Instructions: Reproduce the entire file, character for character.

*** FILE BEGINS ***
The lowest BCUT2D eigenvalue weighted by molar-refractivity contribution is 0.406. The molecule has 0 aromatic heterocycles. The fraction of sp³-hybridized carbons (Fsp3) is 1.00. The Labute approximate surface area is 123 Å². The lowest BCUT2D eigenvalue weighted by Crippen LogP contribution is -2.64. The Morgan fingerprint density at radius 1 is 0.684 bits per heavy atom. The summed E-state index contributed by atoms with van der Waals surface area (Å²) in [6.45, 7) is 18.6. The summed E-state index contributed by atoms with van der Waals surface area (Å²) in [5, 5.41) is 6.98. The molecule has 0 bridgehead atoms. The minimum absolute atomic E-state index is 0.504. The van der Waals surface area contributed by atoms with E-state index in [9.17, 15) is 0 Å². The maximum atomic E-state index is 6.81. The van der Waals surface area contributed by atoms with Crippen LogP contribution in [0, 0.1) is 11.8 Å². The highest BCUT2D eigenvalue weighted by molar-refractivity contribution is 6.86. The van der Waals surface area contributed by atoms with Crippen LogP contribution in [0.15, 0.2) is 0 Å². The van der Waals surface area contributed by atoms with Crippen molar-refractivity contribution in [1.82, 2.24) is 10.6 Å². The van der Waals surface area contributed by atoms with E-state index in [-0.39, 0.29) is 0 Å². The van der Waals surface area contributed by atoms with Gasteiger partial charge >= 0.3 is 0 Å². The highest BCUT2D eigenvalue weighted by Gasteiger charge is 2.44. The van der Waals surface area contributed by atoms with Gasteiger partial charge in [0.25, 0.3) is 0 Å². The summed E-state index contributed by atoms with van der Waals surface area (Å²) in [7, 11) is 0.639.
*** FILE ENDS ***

The lowest BCUT2D eigenvalue weighted by molar-refractivity contribution is 0.406. The molecule has 0 aromatic heterocycles. The fraction of sp³-hybridized carbons (Fsp3) is 1.00. The Labute approximate surface area is 123 Å². The lowest BCUT2D eigenvalue weighted by Crippen LogP contribution is -2.64. The Morgan fingerprint density at radius 1 is 0.684 bits per heavy atom. The summed E-state index contributed by atoms with van der Waals surface area (Å²) in [6.45, 7) is 18.6. The summed E-state index contributed by atoms with van der Waals surface area (Å²) in [5, 5.41) is 6.98. The molecule has 0 bridgehead atoms. The minimum absolute atomic E-state index is 0.504. The van der Waals surface area contributed by atoms with E-state index in [9.17, 15) is 0 Å². The maximum atomic E-state index is 6.81. The van der Waals surface area contributed by atoms with Crippen LogP contribution in [0, 0.1) is 11.8 Å². The highest BCUT2D eigenvalue weighted by molar-refractivity contribution is 6.86. The van der Waals surface area contributed by atoms with Crippen LogP contribution in [0.15, 0.2) is 0 Å². The van der Waals surface area contributed by atoms with Crippen molar-refractivity contribution in [1.82, 2.24) is 10.6 Å². The van der Waals surface area contributed by atoms with E-state index in [-0.39, 0.29) is 0 Å². The van der Waals surface area contributed by atoms with Gasteiger partial charge >= 0.3 is 0 Å². The highest BCUT2D eigenvalue weighted by Gasteiger charge is 2.44. The van der Waals surface area contributed by atoms with Gasteiger partial charge in [0.25, 0.3) is 0 Å². The summed E-state index contributed by atoms with van der Waals surface area (Å²) in [7, 11) is 0.639.